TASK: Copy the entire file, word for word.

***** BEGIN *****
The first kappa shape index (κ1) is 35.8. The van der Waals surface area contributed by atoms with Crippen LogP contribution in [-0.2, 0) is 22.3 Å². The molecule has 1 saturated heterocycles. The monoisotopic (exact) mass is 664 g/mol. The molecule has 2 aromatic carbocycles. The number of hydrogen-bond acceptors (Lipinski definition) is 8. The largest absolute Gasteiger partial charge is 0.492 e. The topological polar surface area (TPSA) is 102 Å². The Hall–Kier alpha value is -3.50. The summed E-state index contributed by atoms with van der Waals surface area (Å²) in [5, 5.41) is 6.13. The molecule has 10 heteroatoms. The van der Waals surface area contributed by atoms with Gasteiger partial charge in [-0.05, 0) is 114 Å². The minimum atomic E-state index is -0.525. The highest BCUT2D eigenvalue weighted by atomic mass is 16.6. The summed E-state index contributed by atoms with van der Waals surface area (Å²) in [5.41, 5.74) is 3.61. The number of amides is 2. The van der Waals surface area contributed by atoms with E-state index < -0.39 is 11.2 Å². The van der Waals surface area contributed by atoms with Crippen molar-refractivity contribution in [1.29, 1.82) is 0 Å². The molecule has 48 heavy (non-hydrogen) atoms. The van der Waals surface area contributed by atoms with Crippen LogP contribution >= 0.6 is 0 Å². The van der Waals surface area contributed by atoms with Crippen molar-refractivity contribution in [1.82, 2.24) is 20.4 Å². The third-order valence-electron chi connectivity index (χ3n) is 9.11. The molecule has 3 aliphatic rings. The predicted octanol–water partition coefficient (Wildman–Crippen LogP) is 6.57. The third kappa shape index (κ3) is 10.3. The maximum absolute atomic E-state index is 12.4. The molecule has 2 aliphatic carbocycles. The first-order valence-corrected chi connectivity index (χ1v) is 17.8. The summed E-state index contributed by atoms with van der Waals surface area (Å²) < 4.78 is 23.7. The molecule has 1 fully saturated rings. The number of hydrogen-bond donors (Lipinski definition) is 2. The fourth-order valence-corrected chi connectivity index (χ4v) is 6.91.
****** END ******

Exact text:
The first kappa shape index (κ1) is 35.8. The van der Waals surface area contributed by atoms with Crippen LogP contribution in [-0.2, 0) is 22.3 Å². The molecule has 1 saturated heterocycles. The monoisotopic (exact) mass is 664 g/mol. The molecule has 2 aromatic carbocycles. The number of hydrogen-bond acceptors (Lipinski definition) is 8. The largest absolute Gasteiger partial charge is 0.492 e. The topological polar surface area (TPSA) is 102 Å². The Hall–Kier alpha value is -3.50. The summed E-state index contributed by atoms with van der Waals surface area (Å²) in [5, 5.41) is 6.13. The molecule has 10 heteroatoms. The van der Waals surface area contributed by atoms with Gasteiger partial charge in [-0.05, 0) is 114 Å². The minimum atomic E-state index is -0.525. The highest BCUT2D eigenvalue weighted by atomic mass is 16.6. The summed E-state index contributed by atoms with van der Waals surface area (Å²) in [5.41, 5.74) is 3.61. The number of amides is 2. The van der Waals surface area contributed by atoms with E-state index < -0.39 is 11.2 Å². The van der Waals surface area contributed by atoms with Crippen molar-refractivity contribution in [1.29, 1.82) is 0 Å². The molecule has 48 heavy (non-hydrogen) atoms. The van der Waals surface area contributed by atoms with Crippen LogP contribution >= 0.6 is 0 Å². The van der Waals surface area contributed by atoms with Crippen molar-refractivity contribution in [1.82, 2.24) is 20.4 Å². The third-order valence-electron chi connectivity index (χ3n) is 9.11. The molecule has 3 aliphatic rings. The predicted octanol–water partition coefficient (Wildman–Crippen LogP) is 6.57. The third kappa shape index (κ3) is 10.3. The maximum absolute atomic E-state index is 12.4. The molecule has 2 aliphatic carbocycles. The first-order valence-corrected chi connectivity index (χ1v) is 17.8. The summed E-state index contributed by atoms with van der Waals surface area (Å²) < 4.78 is 23.7. The molecule has 1 fully saturated rings. The number of hydrogen-bond donors (Lipinski definition) is 2. The fourth-order valence-corrected chi connectivity index (χ4v) is 6.91.